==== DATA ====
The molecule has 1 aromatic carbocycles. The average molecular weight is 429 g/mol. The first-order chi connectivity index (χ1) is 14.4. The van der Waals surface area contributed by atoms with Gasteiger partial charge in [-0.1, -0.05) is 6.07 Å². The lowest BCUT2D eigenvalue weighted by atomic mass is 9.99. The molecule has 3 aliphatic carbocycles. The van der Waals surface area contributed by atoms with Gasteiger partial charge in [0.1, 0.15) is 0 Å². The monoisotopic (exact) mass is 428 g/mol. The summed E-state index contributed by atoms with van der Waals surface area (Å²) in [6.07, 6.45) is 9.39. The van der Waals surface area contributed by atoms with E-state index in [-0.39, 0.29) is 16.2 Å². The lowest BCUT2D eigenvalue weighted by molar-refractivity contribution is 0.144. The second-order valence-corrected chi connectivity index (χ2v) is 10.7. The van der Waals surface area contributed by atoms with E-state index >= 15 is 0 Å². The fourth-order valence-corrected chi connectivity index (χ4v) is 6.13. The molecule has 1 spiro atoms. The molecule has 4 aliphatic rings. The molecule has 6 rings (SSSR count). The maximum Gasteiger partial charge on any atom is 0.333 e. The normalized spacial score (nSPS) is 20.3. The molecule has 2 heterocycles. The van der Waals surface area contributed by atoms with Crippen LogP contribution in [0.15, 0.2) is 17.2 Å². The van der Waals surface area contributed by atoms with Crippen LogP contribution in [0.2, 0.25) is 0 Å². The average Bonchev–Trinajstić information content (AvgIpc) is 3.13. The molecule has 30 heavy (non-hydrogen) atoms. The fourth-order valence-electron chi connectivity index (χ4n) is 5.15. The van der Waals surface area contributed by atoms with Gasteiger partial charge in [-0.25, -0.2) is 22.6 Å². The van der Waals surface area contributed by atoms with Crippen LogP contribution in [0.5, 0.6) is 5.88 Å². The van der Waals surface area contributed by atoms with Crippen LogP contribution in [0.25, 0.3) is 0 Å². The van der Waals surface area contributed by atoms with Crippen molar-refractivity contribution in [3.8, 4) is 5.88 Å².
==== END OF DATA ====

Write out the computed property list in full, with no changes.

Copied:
The molecule has 1 aromatic carbocycles. The average molecular weight is 429 g/mol. The first-order chi connectivity index (χ1) is 14.4. The van der Waals surface area contributed by atoms with Gasteiger partial charge in [-0.1, -0.05) is 6.07 Å². The lowest BCUT2D eigenvalue weighted by atomic mass is 9.99. The molecule has 3 aliphatic carbocycles. The van der Waals surface area contributed by atoms with Gasteiger partial charge in [0.1, 0.15) is 0 Å². The monoisotopic (exact) mass is 428 g/mol. The summed E-state index contributed by atoms with van der Waals surface area (Å²) in [6.07, 6.45) is 9.39. The van der Waals surface area contributed by atoms with E-state index in [-0.39, 0.29) is 16.2 Å². The lowest BCUT2D eigenvalue weighted by molar-refractivity contribution is 0.144. The second-order valence-corrected chi connectivity index (χ2v) is 10.7. The van der Waals surface area contributed by atoms with E-state index >= 15 is 0 Å². The fourth-order valence-corrected chi connectivity index (χ4v) is 6.13. The molecule has 1 spiro atoms. The molecule has 4 aliphatic rings. The molecule has 6 rings (SSSR count). The maximum Gasteiger partial charge on any atom is 0.333 e. The normalized spacial score (nSPS) is 20.3. The molecule has 2 heterocycles. The van der Waals surface area contributed by atoms with Crippen LogP contribution in [0.15, 0.2) is 17.2 Å². The van der Waals surface area contributed by atoms with Crippen LogP contribution in [0.2, 0.25) is 0 Å². The average Bonchev–Trinajstić information content (AvgIpc) is 3.13. The molecule has 30 heavy (non-hydrogen) atoms. The fourth-order valence-electron chi connectivity index (χ4n) is 5.15. The van der Waals surface area contributed by atoms with Gasteiger partial charge in [-0.25, -0.2) is 22.6 Å². The van der Waals surface area contributed by atoms with Crippen LogP contribution in [0.5, 0.6) is 5.88 Å². The van der Waals surface area contributed by atoms with Crippen LogP contribution in [0.25, 0.3) is 0 Å². The van der Waals surface area contributed by atoms with Crippen molar-refractivity contribution in [3.8, 4) is 5.88 Å².